Program Memory is the space available for your PROGRAM.
You really don't need to know very much about the amount of memory in a
microcontroller as it is generally larger than you require.
But for the technically minded, here are the details:
Memory consists of pages. A page has 256 locations and these are identified in
hexadecimal as 00 to FF.
The first page of memory is called Page 0. The next page is Page 1 etc.
A PIC12C508A has 2 pages of memory 00 to 1FF. This is 512 locations (actually
511 usable locations as the top location is reserved for oscillator
The PIC12C509, PIC16C84, PIC16F84 and PIC16F627 have 4 pages of memory, 00 to
This is 1024 locations or 1k of memory.
The PIC16F628 has 2k of memory.
CALL, GOTO and RETURN instructions operate across the full memory for each chip
except CALL for PIC12C508 and PIC12C509. CALL for PIC12C508 and PIC12C509
only allows a CALL to a location that is in the first 0FF (256 locations). This
is the only limiting feature of the PIC12C508A and PIC12C509.
1024 memory locations may seem very small but when you start writing a program,
you will be surprised how many routines can be fitted in.
Each line of code takes up one memory location. The PIC16F628 has 2k locations. This
represents nearly 30 pages if the program is printed on A4 sheets of paper.
Memory is also called MEMORY SPACE, PROGRAM SPACE, PROGRAM AREA,
The following diagram compares the memory of the PIC chips we are covering in
When the frequency of the oscillator of a PIC microcontroller is 4MHz, it takes 1uS to
carry out each instruction. If the instruction causes the micro to go to
another part of the program, the instruction takes 2uS.
A program can be placed anywhere is memory and to do this there is a pseudo
instruction called ORG.
ORG is called a pseudo instruction as it is not burnt into the chip but
tells the assembler where to burn the first instruction in a program.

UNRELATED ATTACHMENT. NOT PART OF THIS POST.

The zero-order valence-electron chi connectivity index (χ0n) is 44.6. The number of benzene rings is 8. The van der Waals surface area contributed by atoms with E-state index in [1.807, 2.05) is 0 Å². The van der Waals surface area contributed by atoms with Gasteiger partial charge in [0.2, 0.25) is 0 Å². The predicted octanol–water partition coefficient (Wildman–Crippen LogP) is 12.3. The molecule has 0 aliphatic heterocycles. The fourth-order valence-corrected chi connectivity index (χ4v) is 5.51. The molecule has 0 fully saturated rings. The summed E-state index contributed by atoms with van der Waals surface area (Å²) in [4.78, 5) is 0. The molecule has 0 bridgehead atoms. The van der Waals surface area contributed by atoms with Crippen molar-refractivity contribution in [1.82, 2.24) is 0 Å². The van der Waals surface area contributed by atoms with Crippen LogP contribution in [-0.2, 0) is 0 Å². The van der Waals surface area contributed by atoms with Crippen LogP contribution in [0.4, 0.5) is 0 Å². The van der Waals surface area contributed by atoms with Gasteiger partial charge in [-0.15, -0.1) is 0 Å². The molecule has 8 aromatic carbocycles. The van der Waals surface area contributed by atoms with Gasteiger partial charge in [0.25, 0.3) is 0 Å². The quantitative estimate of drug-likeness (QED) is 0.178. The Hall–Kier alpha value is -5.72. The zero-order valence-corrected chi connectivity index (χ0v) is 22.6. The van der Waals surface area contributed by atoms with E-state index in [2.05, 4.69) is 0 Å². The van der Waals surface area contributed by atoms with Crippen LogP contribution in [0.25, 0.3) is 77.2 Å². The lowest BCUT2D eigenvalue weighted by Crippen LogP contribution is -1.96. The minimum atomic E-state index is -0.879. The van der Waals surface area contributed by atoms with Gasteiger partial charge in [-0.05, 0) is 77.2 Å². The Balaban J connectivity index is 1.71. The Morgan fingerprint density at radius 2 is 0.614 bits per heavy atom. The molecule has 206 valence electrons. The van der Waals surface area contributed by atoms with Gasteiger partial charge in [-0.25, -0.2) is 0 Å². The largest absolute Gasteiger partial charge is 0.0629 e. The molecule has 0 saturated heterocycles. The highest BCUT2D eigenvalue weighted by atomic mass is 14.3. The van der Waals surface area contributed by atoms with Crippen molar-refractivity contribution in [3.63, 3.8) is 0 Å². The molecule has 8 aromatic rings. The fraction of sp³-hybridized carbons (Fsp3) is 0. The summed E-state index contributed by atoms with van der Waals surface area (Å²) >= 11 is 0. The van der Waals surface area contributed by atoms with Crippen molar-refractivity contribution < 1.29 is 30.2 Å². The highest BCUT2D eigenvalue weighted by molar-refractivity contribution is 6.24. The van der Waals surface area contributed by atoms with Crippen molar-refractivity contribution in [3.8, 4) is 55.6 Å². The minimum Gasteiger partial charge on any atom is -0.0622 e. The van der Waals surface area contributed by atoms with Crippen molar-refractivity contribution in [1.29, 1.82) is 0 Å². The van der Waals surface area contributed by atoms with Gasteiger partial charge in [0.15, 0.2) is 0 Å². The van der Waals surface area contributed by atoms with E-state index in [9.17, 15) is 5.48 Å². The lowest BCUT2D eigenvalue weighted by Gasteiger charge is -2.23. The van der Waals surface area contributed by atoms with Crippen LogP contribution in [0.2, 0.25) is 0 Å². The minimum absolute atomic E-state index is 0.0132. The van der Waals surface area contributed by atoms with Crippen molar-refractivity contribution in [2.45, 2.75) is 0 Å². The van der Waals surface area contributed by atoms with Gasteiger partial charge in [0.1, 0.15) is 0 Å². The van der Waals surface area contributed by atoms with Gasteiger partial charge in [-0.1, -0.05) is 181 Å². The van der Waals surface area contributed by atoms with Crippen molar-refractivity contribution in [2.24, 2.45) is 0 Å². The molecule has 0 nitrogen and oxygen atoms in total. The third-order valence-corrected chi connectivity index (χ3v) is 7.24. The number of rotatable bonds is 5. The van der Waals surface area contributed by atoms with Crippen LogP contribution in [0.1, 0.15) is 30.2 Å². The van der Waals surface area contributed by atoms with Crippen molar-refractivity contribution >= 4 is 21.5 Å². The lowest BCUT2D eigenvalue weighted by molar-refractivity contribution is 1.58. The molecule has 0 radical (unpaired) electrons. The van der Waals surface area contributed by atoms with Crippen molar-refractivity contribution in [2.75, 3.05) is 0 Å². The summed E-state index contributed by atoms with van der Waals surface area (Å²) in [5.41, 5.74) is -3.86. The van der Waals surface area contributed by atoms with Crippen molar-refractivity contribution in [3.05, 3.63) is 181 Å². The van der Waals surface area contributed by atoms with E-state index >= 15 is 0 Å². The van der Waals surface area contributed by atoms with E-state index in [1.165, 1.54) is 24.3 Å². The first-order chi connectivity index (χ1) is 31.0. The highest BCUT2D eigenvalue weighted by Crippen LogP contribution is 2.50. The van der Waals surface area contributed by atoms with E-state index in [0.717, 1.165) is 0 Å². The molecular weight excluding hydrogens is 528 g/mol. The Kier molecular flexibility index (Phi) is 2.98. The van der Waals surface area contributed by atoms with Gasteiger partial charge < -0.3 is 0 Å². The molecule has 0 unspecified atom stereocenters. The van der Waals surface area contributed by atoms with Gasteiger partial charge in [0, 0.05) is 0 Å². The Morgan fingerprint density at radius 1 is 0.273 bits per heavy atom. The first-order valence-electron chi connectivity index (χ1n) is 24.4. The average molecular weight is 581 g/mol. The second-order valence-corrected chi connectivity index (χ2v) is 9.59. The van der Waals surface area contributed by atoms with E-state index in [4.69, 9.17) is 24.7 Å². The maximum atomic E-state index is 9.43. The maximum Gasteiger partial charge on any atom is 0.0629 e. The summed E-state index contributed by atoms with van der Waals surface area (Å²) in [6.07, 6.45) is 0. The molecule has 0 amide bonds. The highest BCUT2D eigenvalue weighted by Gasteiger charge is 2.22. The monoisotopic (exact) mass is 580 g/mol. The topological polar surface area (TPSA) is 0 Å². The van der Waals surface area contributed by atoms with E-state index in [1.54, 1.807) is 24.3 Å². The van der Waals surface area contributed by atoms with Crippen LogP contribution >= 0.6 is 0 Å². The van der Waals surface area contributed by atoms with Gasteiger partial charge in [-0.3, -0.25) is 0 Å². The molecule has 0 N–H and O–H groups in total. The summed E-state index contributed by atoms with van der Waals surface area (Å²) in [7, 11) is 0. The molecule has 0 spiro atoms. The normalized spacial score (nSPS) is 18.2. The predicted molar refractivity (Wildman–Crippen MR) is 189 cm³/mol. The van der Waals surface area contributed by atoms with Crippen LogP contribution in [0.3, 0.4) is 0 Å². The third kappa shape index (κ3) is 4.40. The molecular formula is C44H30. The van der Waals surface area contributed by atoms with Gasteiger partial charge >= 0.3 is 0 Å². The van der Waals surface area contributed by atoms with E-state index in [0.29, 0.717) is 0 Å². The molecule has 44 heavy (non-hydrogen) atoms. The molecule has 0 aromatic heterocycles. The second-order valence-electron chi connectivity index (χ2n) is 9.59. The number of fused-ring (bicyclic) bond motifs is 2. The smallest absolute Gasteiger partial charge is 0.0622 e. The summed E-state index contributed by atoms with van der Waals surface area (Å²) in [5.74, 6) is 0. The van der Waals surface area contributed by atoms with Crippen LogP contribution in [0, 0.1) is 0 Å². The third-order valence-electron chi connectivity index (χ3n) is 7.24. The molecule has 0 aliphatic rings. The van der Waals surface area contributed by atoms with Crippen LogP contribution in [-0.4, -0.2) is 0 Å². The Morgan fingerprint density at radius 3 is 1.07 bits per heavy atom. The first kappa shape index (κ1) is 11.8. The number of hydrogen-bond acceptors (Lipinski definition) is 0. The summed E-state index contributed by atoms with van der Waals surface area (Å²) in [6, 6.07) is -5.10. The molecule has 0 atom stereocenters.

ORG must have a value associated with it. For instance, ORG 000 will tell the assembler
to place the first real instruction in your program at address 000, when the
chip is burnt.
If you specify ORG 0CC, the following instruction will be placed at memory
location 0CC, when the chip is "burnt".
You can use ORG again in a program to force a particular sub-routine to reside
at a particular location. For example ORG 1AF will force the instruction
MOVLW 01 to be at location 1AF in memory:
When a microcontroller is operating in a circuit, an event on a input line can
trigger the micro to perform a particular operation.
This event is called an interrupt and causes the micro to go to location 004 in
memory. An instruction is placed at this location to make the micro go to a
sub-routine to handle the event.
Location 004 is called the Peripheral Interrupt Vector location and
since memory starts at 000, we need to start our program below 004 so that
location 004 can be used at a later time.
The first location in memory is called the RESET Vector. The microcontroller
goes to this location during turn-on and whenever a reset is created.
At memory location 000, an instruction is needed to take the micro to location
005, for the start of the program.
The following instructions show the code:
;Start of program in memory
;Next instruction will be placed at location 005
The program will be burnt into a chip as follows: (actually the binary code
will be burnt into the chip).